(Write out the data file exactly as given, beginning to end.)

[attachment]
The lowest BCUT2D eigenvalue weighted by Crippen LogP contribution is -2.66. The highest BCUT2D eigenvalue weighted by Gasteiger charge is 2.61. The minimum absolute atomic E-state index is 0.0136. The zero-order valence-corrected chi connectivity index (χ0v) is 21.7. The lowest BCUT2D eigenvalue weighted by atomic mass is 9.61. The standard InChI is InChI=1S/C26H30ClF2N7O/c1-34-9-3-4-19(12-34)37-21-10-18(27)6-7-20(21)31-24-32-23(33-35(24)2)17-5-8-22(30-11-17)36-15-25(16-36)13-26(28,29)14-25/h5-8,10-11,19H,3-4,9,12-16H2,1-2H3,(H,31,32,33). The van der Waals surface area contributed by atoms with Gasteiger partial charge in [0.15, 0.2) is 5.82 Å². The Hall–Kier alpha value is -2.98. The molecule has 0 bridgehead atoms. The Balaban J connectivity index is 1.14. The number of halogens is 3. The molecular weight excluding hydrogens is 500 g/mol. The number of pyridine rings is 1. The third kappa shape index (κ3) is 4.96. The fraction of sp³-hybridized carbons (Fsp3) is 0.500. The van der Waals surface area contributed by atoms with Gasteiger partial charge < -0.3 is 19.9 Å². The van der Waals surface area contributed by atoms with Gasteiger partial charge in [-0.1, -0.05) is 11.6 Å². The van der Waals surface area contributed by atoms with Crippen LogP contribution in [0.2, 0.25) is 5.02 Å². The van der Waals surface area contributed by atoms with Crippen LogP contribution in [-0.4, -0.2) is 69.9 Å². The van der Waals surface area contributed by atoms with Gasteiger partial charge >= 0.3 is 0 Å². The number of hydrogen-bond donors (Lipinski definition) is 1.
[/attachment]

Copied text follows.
The lowest BCUT2D eigenvalue weighted by Crippen LogP contribution is -2.66. The highest BCUT2D eigenvalue weighted by Gasteiger charge is 2.61. The minimum absolute atomic E-state index is 0.0136. The zero-order valence-corrected chi connectivity index (χ0v) is 21.7. The lowest BCUT2D eigenvalue weighted by atomic mass is 9.61. The standard InChI is InChI=1S/C26H30ClF2N7O/c1-34-9-3-4-19(12-34)37-21-10-18(27)6-7-20(21)31-24-32-23(33-35(24)2)17-5-8-22(30-11-17)36-15-25(16-36)13-26(28,29)14-25/h5-8,10-11,19H,3-4,9,12-16H2,1-2H3,(H,31,32,33). The van der Waals surface area contributed by atoms with Gasteiger partial charge in [0.15, 0.2) is 5.82 Å². The Hall–Kier alpha value is -2.98. The molecule has 0 bridgehead atoms. The Balaban J connectivity index is 1.14. The number of halogens is 3. The molecular weight excluding hydrogens is 500 g/mol. The number of pyridine rings is 1. The third kappa shape index (κ3) is 4.96. The fraction of sp³-hybridized carbons (Fsp3) is 0.500. The van der Waals surface area contributed by atoms with Gasteiger partial charge < -0.3 is 19.9 Å². The van der Waals surface area contributed by atoms with Gasteiger partial charge in [-0.1, -0.05) is 11.6 Å². The van der Waals surface area contributed by atoms with Crippen LogP contribution in [0.2, 0.25) is 5.02 Å². The van der Waals surface area contributed by atoms with Crippen LogP contribution in [-0.4, -0.2) is 69.9 Å². The van der Waals surface area contributed by atoms with Gasteiger partial charge >= 0.3 is 0 Å². The number of hydrogen-bond donors (Lipinski definition) is 1.